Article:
What was your first impression of L.A.?
The palm trees. I love them. They’re so arrogant. They’re literally above everything. In fact, in my book The Miraculous Day of Amalia Gomez, Amalia says, “No tree should look as if it’s ignoring you.” Palm trees are indomitable.
The city was technicolor to me. In my memory, I have the peculiar tendency to remember things in technicolor or black and white. Believe it or not, I never could remember New Orleans in color. If you look at the passages in City of Night, you’ll see a plethora of colors. I was trying to saturate it in color, and it just did not work for New Orleans, so that part is written in black and white. New York is in sepia and a bit of technicolor. But Los Angeles immediately sprang forth in technicolor. It was like the opening of a movie. It was not merely as if I had arrived; it was as if it had arrived in my life.
Did you always feel like an outsider from the literary community in Los Angeles?
Always. There was one brief exception, and I cherish it for what it is. It was my interactions with Christopher Isherwood, who I like very much. What had happened was my story “Mardi Gras” had appeared in the Evergreen Review, and it caused some talk. Then “The Fabulous Wedding of Miss Destiny” appeared. Christopher had told me — this was his way of talking — that he had sent his spies to find me. So where would he send the spies? Downtown to Pershing Square.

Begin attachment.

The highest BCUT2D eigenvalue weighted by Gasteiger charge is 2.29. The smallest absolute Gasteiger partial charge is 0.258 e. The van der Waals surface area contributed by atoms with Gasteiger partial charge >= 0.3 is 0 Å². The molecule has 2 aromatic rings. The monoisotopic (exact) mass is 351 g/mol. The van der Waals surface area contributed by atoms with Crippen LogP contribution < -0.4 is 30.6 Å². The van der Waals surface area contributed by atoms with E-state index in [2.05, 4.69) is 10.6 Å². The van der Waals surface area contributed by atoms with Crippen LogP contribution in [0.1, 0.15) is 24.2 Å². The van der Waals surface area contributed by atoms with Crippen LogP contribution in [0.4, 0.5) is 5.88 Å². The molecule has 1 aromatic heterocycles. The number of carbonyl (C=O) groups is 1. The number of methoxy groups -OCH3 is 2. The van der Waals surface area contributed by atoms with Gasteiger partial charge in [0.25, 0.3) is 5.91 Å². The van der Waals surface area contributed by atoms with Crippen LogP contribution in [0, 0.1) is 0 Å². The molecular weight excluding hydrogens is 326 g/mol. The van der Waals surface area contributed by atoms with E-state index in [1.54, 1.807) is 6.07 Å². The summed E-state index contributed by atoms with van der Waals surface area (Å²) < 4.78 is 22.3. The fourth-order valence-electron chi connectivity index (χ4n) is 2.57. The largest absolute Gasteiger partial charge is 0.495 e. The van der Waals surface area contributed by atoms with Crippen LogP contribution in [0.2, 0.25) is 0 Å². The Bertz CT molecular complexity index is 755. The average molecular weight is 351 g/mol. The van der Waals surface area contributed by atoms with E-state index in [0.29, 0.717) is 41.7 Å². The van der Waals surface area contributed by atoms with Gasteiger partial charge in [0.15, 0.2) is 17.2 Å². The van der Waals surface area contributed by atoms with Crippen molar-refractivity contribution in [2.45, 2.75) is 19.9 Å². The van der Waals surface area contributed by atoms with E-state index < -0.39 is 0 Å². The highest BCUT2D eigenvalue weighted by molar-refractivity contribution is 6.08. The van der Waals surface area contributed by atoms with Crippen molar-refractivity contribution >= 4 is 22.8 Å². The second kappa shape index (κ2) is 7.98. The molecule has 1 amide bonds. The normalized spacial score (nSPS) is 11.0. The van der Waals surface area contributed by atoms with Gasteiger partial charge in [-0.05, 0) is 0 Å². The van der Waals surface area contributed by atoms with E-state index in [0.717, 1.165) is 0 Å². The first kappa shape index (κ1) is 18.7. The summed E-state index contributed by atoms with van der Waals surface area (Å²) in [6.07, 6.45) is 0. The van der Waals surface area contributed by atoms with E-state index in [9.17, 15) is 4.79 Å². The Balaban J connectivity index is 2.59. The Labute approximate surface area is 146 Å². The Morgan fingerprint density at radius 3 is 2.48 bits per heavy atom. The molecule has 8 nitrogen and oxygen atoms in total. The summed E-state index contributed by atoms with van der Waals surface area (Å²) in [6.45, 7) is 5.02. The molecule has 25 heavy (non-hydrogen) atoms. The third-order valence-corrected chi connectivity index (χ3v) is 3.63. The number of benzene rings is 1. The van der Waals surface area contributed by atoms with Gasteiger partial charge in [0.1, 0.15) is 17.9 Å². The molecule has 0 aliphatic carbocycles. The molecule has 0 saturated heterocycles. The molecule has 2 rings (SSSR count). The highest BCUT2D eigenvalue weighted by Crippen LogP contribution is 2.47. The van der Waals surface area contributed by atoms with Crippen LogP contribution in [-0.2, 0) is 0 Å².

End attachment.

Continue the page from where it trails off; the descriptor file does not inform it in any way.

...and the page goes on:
Out of nowhere, one of his friends standing in the corner of this bar says, “You’re John.” How did he know? He’d known just from what I’ve written. And he said, “Christopher wants to meet you.” I hadn’t read Christopher but knew who he was. And I quickly tried to brush up because I was going to meet him and a couple of other writers. However, when I turned up, I’m embarrassed to say I made an ass of myself. I’m not very good around writers, unless we’re talking about writing.